Bruce Pask has taken tremendous strides in modernizing Bergdorf Goodman’s merchandise mix – bringing in a younger clientele and freshening up the look of the store.
Working together with SVP/GMM Melissa Lowenkron, Pask has embraced the new guard of menswear and streetwear; as a result, brands like Kith and John Elliott sit next to Prada and Valentino. His success hasn’t gone unnoticed. Just last year Neiman Marcus Group, the parent company of Bergdorf Goodman, gave Pask the added responsibility of men’s fashion director for their namesake stores. Now, Pask travels the world to bring luxury, style and wit to these stores’ affluent customers.
Pask entered the fashion industry in the nineties beginning his career at GQ magazine, Cargo magazine, and most notably as men’s fashion director at T Magazine: The New York Times. He has also worked as a freelance stylist and fashion editor, during which his extensive styling and costume work included prominent campaigns for The Sopranos and American Express, as well as numerous covers and celebrity features in Vanity Fair magazine, along with creative direction for numerous campaigns for notable menswear brands.
But Pask was no stranger to retail; he worked at Gap and ESPRIT during college, where he would shine helping customers on the sales floor. “I really loved working on the shop floor,” says Pask, recalling his time in college. “That was always fun for me and those were some of my favorite jobs. Then I moved to New York after college and my first job here was a stock boy at Paul Smith.”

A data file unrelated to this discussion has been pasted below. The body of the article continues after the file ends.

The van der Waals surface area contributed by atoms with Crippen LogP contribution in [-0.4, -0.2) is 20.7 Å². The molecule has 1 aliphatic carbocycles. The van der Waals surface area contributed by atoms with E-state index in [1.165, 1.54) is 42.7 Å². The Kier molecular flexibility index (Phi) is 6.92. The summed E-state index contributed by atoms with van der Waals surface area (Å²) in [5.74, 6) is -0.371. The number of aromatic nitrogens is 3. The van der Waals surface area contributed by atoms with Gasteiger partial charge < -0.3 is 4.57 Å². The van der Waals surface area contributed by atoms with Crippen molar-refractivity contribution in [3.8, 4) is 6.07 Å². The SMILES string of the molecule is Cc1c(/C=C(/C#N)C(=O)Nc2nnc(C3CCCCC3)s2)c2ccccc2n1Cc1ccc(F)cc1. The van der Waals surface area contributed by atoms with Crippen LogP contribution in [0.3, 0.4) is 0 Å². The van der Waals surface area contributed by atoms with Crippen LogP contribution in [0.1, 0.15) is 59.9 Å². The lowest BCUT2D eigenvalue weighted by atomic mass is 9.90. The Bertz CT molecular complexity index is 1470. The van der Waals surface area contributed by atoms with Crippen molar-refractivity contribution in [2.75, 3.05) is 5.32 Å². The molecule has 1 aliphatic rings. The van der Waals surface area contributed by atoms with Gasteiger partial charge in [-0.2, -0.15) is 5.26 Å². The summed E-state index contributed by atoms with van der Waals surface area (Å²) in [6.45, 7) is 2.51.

He also credits the very early experiences he had as a child growing up in Arizona where his mother owned a children’s shoe store. “I was raised in retail by my mother,” explains Pask. “I used to go to shoe shows with her when I was a bit older and she always liked to listen to my opinions, because I was a kid – her target demographic. So, I felt appreciated in that way. But I also think there wasn’t any sort of big thought process on her part on taking me around the market. She was just really interested in what I had to say, and it provided a great foundation for me to make creative decisions and to feel that these decisions were legitimate.”
Being at Bergdorf’s for four years now, he feels that both his magazine and retail backgrounds have led him to this job that seems uniquely tailored to him. “It’s interesting because magazines and retail are very similar in their structure,” says Pask. “I always used to partner with the advertising side of magazines, I always knew that publishing was there to support what we did in editorial and vice versa. I absolutely believe that it’s the same relationship here with the fashion office and the merchant office. Josh Schulman, the president of Bergdorf’s at the time, very cleverly put Melissa (Lowenkron) and I together four years ago to head up the men’s store. We both had these pieces that fit well together, and I believe many things contributed to our partnership and friendship. But I particularly want to thank Josh for seeing that we would make great partners. We certainly did, and do to this day, and I really credit his astuteness because I think that has set the tone for what we have achieved here.”